You’re putting it on tshirts, you’re naming your terrible band after it. It is a part of your brain that will never die. On your death bed you will mutter it as a final prayer for extra life.

We grew up with only one mission in video games: to beat them. And if there was an easier way to do that, we did it.

A typical conversation, while playing Nintendo 25 years ago:

“Stand over there in that corner and he can’t hit you.”


A typical conversation, while playing XBOX now:

“Stand over there in that corner and he can’t hit you.”

“What?!?!?!?! I’m not a cheater! I’m a self-righteous asshole who takes video games way too seriously!”

Life is hard. I’m an adult, with real problems. I don’t need a video game to remind me that I’m not up to yet another challenge.

I play video games to have fun. Period. And it’s not fun to me if I can’t progress at all.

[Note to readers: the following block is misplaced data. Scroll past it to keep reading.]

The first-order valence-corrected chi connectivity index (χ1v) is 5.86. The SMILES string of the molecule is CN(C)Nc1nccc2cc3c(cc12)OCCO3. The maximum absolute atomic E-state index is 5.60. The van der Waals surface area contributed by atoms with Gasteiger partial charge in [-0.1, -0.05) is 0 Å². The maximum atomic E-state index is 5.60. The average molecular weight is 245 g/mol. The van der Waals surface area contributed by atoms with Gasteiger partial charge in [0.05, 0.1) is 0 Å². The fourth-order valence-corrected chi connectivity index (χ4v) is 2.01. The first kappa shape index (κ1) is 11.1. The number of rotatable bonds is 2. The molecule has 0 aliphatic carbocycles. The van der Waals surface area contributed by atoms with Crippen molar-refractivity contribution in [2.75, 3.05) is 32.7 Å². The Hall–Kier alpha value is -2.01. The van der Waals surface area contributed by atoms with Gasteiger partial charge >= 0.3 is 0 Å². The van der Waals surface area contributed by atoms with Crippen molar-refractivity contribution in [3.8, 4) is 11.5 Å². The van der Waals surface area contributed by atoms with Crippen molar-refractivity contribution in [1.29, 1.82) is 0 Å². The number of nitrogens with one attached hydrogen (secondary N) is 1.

So yeah, maybe I am a “casual” gamer (a dirty word in gamer circles), but to the “hardcore” gamers out there, I have this to say:

Mind your own fucking business.

If your life is so easy that you need video games to offer you insurmountable challenges, then good for you. Have fun with your games in the way that you have fun, and let me have mine.

Nowadays, my aim isn’t necessarily just to beat the game. As my cousin said once, my main point is to get the story. I want the story to progress, and if there’s a holdup in my progressing through the story, I will use a cheat in a heartbeat.



To sum it all up, people my age use cheats because we grew up using them and if you knew a code, it was instant playground cred on the same level as if you swiped a Playboy from somewhere. In that way, I guess we never grew up.

Younger generations are against using cheats because, well… I honestly don’t really know why because they think differently than me. They also listen to dubstep or something equally terrible, which I will never understand.

Get off my lawn! Kids these days! etc.




This entry was posted in About Media, General dorky shit and tagged , , , , , , , , , , , , . Bookmark the permalink.


  1. Well_Rested_Not_So_Merry_Gent says: